The IAAF's 23-man council, meeting in Gothenburg yesterday, voted unanimously to reinstate the 33-year-old former Olympic 5,000 metres champion, a decision that reflects widespread doubt about the case and vindicates the campaign Ngugi and the Kenyan athletic association have waged in the last two years. It will also do no harm to Primo Nebiolo's standing with African Council members as he seeks re-election to the IAAF presidency.
The Council concluded Ngugi was not well informed about the procedure and had had difficulty understanding instructions given to him at the time in English.
The ban was imposed after Ngugi refused a random dope test at his home 125 miles north of Nairobi, in February 1992. He claimed the IAAF officer, Britain's former European 1500m champion John Whetton, had not properly identified himself and was not with a Kenyan official.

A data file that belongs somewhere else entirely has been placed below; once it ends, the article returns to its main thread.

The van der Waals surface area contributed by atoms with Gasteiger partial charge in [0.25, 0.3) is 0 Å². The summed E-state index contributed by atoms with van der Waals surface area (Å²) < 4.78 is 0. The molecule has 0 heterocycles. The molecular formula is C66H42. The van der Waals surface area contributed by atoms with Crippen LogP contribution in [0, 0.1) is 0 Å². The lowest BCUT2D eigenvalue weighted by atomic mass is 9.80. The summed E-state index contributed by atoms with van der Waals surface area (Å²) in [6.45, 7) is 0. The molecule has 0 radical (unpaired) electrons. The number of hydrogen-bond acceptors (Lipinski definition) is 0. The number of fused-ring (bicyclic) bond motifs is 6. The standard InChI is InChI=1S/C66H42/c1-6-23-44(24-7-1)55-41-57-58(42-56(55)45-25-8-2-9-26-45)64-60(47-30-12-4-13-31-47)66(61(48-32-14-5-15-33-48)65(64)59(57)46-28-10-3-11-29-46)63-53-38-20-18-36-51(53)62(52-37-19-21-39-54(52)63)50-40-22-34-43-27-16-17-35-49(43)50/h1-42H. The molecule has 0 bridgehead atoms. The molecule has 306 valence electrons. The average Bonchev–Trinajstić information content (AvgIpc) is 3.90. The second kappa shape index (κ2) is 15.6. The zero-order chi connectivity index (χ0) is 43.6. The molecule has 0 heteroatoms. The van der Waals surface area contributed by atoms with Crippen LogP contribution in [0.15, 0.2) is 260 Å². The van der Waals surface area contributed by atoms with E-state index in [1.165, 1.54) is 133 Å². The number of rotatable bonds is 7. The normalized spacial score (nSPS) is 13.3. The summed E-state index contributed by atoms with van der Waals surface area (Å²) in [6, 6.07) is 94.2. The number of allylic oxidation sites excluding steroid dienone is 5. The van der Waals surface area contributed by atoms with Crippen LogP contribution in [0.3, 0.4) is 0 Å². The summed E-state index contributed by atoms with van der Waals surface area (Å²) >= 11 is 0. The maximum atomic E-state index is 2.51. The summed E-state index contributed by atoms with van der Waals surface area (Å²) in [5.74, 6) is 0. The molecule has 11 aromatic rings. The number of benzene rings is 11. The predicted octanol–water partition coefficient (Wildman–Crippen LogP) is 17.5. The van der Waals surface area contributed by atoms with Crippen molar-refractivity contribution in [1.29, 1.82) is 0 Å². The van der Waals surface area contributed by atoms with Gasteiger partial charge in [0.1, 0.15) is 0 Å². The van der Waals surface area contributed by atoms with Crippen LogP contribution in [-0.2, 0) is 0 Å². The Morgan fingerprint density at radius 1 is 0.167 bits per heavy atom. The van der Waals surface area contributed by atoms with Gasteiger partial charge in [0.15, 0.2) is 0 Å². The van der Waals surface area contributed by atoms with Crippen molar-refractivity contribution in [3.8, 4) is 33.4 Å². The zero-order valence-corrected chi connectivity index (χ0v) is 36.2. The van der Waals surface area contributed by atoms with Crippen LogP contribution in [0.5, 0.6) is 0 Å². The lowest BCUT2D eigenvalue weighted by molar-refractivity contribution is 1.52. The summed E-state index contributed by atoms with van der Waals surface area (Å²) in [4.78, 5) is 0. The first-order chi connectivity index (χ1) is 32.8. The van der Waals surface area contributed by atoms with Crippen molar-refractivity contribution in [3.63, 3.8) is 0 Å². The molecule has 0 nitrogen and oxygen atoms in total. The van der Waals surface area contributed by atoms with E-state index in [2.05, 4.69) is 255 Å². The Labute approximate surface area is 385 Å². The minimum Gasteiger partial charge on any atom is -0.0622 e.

Whetton, conducting the first IAAF out-of-competition testing in Kenya, claimed Ngugi was an experienced international athlete with a reasonable command of English, and insisted he had followed procedure. The IAAF said Whetton had "acted correctly."
The Kenyan Amateur Athletic Association had nothing in its rules about out-of-competition testing, and the IAAF's position in enforcing it was open to question. As with the Katrin Krabbe case, the IAAF has found its authority as ultimate arbiter of sporting justice challenged. The Council agreed yesterday to appeal against this week's finding that its two-year ban on Krabbe for doping was unconstitutional.
The 1997 World Championships will be in Athens. They were to be in Mexico City, but Mexico withdrew citing economic problems. Athens beat off bids from Madrid, Stanford in California, New Delhi and Helsinki.Reuse content